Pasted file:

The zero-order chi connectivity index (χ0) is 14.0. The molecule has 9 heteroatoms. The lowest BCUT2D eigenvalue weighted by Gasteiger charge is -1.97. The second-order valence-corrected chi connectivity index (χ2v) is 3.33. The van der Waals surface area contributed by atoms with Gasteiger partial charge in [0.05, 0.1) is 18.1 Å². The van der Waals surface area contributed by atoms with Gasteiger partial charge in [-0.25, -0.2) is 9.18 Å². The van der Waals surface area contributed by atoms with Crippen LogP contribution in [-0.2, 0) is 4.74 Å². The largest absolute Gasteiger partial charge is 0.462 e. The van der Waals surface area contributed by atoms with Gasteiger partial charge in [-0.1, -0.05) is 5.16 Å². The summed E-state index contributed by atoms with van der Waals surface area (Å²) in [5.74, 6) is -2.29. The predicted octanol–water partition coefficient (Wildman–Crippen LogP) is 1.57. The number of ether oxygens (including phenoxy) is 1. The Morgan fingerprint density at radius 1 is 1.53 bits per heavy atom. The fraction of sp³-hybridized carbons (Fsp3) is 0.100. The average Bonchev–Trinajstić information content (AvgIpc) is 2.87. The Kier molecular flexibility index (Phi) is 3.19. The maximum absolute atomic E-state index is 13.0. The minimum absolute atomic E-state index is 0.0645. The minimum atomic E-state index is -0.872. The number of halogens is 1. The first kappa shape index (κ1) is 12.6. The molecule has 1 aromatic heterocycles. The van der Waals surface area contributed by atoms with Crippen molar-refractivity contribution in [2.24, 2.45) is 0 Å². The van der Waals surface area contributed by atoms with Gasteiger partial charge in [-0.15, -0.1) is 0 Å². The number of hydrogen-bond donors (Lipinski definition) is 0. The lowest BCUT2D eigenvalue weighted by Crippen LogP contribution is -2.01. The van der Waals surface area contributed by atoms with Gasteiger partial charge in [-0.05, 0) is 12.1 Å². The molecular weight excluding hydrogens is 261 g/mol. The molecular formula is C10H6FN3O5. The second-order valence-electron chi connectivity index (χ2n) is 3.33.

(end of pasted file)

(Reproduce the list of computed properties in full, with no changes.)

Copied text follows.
The zero-order chi connectivity index (χ0) is 14.0. The molecule has 9 heteroatoms. The lowest BCUT2D eigenvalue weighted by Gasteiger charge is -1.97. The second-order valence-corrected chi connectivity index (χ2v) is 3.33. The van der Waals surface area contributed by atoms with Gasteiger partial charge in [0.05, 0.1) is 18.1 Å². The van der Waals surface area contributed by atoms with Gasteiger partial charge in [-0.25, -0.2) is 9.18 Å². The van der Waals surface area contributed by atoms with Crippen LogP contribution in [-0.2, 0) is 4.74 Å². The largest absolute Gasteiger partial charge is 0.462 e. The van der Waals surface area contributed by atoms with Gasteiger partial charge in [-0.1, -0.05) is 5.16 Å². The summed E-state index contributed by atoms with van der Waals surface area (Å²) in [5.74, 6) is -2.29. The predicted octanol–water partition coefficient (Wildman–Crippen LogP) is 1.57. The number of ether oxygens (including phenoxy) is 1. The Morgan fingerprint density at radius 1 is 1.53 bits per heavy atom. The fraction of sp³-hybridized carbons (Fsp3) is 0.100. The average Bonchev–Trinajstić information content (AvgIpc) is 2.87. The Kier molecular flexibility index (Phi) is 3.19. The maximum absolute atomic E-state index is 13.0. The minimum absolute atomic E-state index is 0.0645. The minimum atomic E-state index is -0.872. The number of halogens is 1. The first kappa shape index (κ1) is 12.6. The molecule has 1 aromatic heterocycles. The van der Waals surface area contributed by atoms with Crippen molar-refractivity contribution in [2.24, 2.45) is 0 Å². The van der Waals surface area contributed by atoms with Gasteiger partial charge in [-0.15, -0.1) is 0 Å². The number of hydrogen-bond donors (Lipinski definition) is 0. The lowest BCUT2D eigenvalue weighted by Crippen LogP contribution is -2.01. The van der Waals surface area contributed by atoms with Gasteiger partial charge in [-0.05, 0) is 12.1 Å². The molecular weight excluding hydrogens is 261 g/mol. The molecular formula is C10H6FN3O5. The second-order valence-electron chi connectivity index (χ2n) is 3.33.